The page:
A Life in Retirement: My View

by Jean Holcomb
If graded on a work-life balance, my pre-retirement score would have reflected a tendency to tip toward the work side of the scale. In retirement, I’ve worked hard to acquire the needed skills to live in the moment. No longer focused on anticipating challenges to the library’s funding sources or space allocation in the courthouse, I’ve tried to design a life that contains elements of what made me happy at work while leaving behind the stressors that managing a public law library bring.

If a retiree’s new job is to build a happy life, what elements should be a part of the plan to create such a life? How do you measure success now that you’re no longer involved in a formal performance review process? What are your goals? How often should you review your progress?

The old adage that “old age is not for “sissies,” no matter what number we assign to old age, rings true for a reason. Leading a happy life after work requires much of the same skill development and determination we applied to our law library careers.

To begin the task of designing a fulfilling life, I spent time reflecting about the parts of my work life that I would miss the most. I realized that the list of things I liked about my job was a pretty extensive one. At the top of my list was idea generation: the excitement of coming up with an idea. I loved the collaborative process involved in turning that idea into reality. The sense of mission fulfillment project management brought fed personal satisfaction. I loved being involved with something bigger than me: the sense that my contribution helped move a project or a more intangible goal to completion.

In looking for common threads, I came to realize that happiness for me rested on a two basic elements; learning something new and sharing the experience with others. To design a post-career life, I would need to find ways to be an active learner. Maintaining my existing network of friends and expanding this network to match my changing interests would be vital.

I did little formal planning about what the structure of my everyday life would be like in advance of leaving the library. I knew that not having a rigid schedule would be central to my design. I wanted the flexibility to take a rainy day, or even a sunny day, to settle down with a good book without feeling that I had to or should be doing something more important.

To chase away the blues brought on by gloomy Seattle days, I had spent time daily on my Nordic track. I learned that exercise and time for reflective thinking went hand in hand for me. Living out in the country with a husband with a serious green thumb and 36 acres to plant, water and harvest gave me all of the fine weather outdoor exercise I wanted. Becoming the gardener’s assistant gave me the opportunity to learn about what could grow and how to keep what I planted alive. After taking a yoga class on a vacation with a friend, I found that our county YMCA offered not only daily yoga classes, but an indoor walking track, and opportunities to make new friends.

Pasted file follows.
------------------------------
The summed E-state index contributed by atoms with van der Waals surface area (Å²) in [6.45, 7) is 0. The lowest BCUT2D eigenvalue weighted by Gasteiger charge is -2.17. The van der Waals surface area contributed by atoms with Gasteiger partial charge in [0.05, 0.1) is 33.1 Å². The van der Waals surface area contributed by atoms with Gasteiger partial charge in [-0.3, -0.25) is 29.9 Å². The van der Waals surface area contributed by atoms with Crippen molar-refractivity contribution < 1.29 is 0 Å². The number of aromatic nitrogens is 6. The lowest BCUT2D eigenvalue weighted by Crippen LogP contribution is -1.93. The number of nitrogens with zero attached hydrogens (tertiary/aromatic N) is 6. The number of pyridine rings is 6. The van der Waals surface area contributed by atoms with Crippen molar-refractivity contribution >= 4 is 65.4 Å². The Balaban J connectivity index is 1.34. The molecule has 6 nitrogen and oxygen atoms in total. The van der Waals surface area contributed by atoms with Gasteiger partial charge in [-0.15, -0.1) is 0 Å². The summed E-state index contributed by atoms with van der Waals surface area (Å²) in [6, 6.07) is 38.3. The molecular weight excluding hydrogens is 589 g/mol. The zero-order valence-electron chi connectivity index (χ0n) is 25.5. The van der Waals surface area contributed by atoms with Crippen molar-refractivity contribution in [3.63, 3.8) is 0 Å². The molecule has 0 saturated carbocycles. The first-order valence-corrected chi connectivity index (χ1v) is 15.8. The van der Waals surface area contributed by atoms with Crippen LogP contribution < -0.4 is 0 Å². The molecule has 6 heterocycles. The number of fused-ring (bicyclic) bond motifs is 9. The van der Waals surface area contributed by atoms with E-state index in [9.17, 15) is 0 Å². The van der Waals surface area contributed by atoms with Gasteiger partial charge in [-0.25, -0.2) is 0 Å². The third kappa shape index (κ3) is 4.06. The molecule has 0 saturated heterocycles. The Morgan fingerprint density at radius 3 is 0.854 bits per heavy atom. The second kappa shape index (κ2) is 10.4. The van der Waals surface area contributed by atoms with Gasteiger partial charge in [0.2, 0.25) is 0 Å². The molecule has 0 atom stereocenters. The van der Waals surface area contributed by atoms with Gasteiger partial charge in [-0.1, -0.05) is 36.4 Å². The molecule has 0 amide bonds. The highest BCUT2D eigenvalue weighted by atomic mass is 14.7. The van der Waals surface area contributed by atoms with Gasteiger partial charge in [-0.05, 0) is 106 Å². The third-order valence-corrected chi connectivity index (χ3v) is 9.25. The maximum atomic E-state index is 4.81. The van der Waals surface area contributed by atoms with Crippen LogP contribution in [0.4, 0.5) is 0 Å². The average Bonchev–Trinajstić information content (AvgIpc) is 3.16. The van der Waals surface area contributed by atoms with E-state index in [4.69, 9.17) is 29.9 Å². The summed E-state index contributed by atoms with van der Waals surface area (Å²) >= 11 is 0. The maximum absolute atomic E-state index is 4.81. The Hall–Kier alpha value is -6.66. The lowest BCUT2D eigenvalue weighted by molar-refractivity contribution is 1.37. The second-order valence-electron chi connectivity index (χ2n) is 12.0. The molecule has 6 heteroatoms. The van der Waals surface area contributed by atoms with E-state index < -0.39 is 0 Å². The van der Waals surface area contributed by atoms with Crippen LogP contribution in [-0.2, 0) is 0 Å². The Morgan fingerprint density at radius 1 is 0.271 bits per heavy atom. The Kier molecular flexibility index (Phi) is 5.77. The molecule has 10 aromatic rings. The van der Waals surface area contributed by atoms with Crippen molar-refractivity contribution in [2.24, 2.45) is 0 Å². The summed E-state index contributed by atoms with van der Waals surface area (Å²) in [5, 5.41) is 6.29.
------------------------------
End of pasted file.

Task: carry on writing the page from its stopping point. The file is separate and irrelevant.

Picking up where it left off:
In part to satisfy my need to collaborate, I found that friends and family enjoyed having me put my research skills to use to plan vacations. Collaboration also plays a role in my newest interest. While Seattle is famous as a “foodie” city, the same cannot be said about my new neighborhood. Driving into Winston Salem for dinner dodging deer and other nighttime critters didn’t prove to be a very satisfying option for a fine dining experience.

To up my culinary skills, I started buying more food focused magazines. My daughter, who had long shared with me a love of baking zillion calorie goodies, and I took a week long cooking class at the John C. Campbell Folk School in far western North Carolina. In our California cuisine class we learned techniques and methods for a healthy lifestyle. We’ve been back twice to learn more. We’re now collaborating on a cookbook for which I’ve mastered a data management tool, a skill I never envisioned needing or learning.

As a library manager, the annual performance review process was a highlight of my year. Because the ground rules we established as a staff rested on the principle that there would be no “bad news” surprises at the time of the annual review, the annual review focus rested on an evaluation of what had gone right during the past year. Discussion of work habit issues occurred at the point of awareness not at the end of the year. The annual review offered an opportunity to discuss not only goals for the year ahead, but consideration of what resources needed to be made available to support goal setting.

Because we always held our performance reviews in the library in May away from the pressures that occurred during the end of the calendar budget adoption process, I have continued that schedule for my life in retirement. Rather than think about what I want to accomplish in the year ahead in the New Year’s resolution timeframe. I set aside time to reflect and set goals for myself in the spring. Because I’ve made an effort to deal with my own work habit issues like avoiding procrastination with writing deadlines, I’m pretty sure of a good review!

If there’s a moral to my story or a theme to these articles, it’s that the skills you worked so hard to acquire in your library career will continue to be of use to you in retirement. While you might not aspire to bake the world’s best triple chocolate cake, I’m confident that you’ll find something equally satisfying when you leave your library for retirement.

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